- Number of U.S. amateur radio licensees: 650,000
- Number first licensed in the past four years: 100,000
- Number estimated to be licensed in 2009: 25,000 to 30,000
Source: American Radio Relay League, Newington, Conn.
John D. Hays, an IT manager in Edmonds, Wash., devotes most of his spare time these days to helping develop a communications system that's designed to integrate portable two-way radios with the global telephone network. The project's goal is to create a failure-proof voice communications infrastructure that can immediately connect first responders with the outside world.
"Individuals with radios in the field could interconnect with the telephone system even when their cell phones are shut down by an emergency," he says. This would be useful in all manner of disasters, from natural to man-made.
Hays claims his research efforts wouldn't be possible if he wasn't a licensed amateur radio operator -- or "ham," the term he and his fellow hobbyists use to describe themselves. He says ham radio gives him "space and a choice of spectrum [in which] to experiment." He also values the hobby's largely self-policing regulatory structure and close-knit user community. "There are many others who would share your passion and provide [a] great opportunity for brainstorming and support," says Hays, whose ham call sign is K7VE.
For IT professionals, ham radio can foster skills that are translatable into real-world wireless and wired networking applications.
Hays says his hobby and profession have long been intertwined. His experimentation with TCP/IP over AX.25 (a ham-oriented data link layer protocol) on the radio in the late '70s and '80s "helped me understand the inner workings of networking protocols and the use of wireless transports," he says. "From this, I was able to write some widely read and popular internal papers on subjects such as TCP/IP over Ethernet verses token passing ring topology."
More recently, Hays used his ham knowledge to implement several RF-networked warehouse management systems. "My knowledge of radio transmission, combined with networking [skills], optimized the placement of base stations and mobile units," he says.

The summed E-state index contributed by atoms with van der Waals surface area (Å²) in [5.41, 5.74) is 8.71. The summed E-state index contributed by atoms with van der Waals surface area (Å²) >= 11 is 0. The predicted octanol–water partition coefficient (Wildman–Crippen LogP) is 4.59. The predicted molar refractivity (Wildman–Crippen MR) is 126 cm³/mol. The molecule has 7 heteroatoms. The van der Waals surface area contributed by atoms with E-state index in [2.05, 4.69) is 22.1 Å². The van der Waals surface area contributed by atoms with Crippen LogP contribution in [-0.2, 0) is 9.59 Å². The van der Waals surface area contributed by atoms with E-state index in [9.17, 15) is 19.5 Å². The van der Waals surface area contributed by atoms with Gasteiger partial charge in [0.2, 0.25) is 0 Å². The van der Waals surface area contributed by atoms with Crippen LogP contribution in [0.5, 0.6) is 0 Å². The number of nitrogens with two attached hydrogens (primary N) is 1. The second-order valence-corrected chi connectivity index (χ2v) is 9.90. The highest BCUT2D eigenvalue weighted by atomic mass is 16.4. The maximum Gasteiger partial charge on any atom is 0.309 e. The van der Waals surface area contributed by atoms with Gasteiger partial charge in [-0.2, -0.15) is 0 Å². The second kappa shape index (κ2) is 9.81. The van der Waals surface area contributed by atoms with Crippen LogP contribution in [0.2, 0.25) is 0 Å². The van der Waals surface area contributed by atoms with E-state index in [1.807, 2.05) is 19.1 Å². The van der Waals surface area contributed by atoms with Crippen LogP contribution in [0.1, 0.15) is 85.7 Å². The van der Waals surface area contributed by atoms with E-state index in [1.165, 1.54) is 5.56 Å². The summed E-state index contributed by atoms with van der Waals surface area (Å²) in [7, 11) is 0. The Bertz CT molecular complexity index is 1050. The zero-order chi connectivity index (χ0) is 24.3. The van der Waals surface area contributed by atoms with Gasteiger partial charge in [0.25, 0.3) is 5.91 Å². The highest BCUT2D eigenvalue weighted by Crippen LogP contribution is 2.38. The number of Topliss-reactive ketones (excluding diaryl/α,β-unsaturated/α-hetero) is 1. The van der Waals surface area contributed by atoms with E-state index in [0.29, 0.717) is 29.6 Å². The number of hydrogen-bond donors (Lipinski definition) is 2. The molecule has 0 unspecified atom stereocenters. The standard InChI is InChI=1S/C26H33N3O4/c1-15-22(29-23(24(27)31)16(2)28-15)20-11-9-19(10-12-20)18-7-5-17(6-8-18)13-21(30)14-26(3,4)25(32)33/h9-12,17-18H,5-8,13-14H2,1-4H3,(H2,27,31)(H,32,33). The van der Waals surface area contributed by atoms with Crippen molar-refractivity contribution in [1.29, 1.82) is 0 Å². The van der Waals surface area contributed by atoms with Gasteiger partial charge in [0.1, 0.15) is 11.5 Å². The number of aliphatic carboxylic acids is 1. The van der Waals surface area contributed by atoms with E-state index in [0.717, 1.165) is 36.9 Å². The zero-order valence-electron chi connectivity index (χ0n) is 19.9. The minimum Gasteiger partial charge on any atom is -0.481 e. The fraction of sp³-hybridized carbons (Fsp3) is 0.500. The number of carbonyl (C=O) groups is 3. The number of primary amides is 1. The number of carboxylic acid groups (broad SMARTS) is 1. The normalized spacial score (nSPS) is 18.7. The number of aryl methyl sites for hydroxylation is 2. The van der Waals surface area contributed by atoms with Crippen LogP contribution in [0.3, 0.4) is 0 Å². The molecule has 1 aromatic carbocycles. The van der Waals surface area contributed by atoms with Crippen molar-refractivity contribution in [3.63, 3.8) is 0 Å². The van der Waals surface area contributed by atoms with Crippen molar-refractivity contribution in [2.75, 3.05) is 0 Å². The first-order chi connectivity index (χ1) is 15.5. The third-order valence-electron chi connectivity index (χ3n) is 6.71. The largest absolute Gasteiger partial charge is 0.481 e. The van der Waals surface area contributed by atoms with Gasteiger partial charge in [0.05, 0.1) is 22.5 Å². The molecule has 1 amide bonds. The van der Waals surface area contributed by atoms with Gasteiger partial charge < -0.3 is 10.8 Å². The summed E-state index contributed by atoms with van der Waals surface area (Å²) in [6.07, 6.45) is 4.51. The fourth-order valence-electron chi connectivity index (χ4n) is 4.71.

Decades ago, amateur radio operators were on the forefront of scores of technological innovations, including television, digital communications, solid-state design and cellular networks. The hobby's roots trace back to radio pioneers such as Guglielmo Marconi and FM-inventor Edwin Armstrong.
But in recent years, as many potential new hams were attracted to computers, the Internet and other technologies that they could explore without passing a licensing exam, some veteran hams worried that ham radio was at risk of gradually sliding into stagnation and was perhaps even on the road toward technological irrelevance. Over time, many old-timers worried, experimenters would gradually be replaced by hams more focused on the hobby's operational aspects, such as restoring antique radios and providing communications services for community parades and other charity events.
Other hams, however, believed that the hobby was actually entering a new era of innovation, one driven by the same type of people lured away from ham radio by advancing digital technologies. They reasoned that a streamlined licensing system, capped by the FCC's elimination of Morse code testing two years ago, would, over time, revitalize the hobby. This would happen by attracting technically skilled innovators who were interested in more than merely tapping a telegraph key.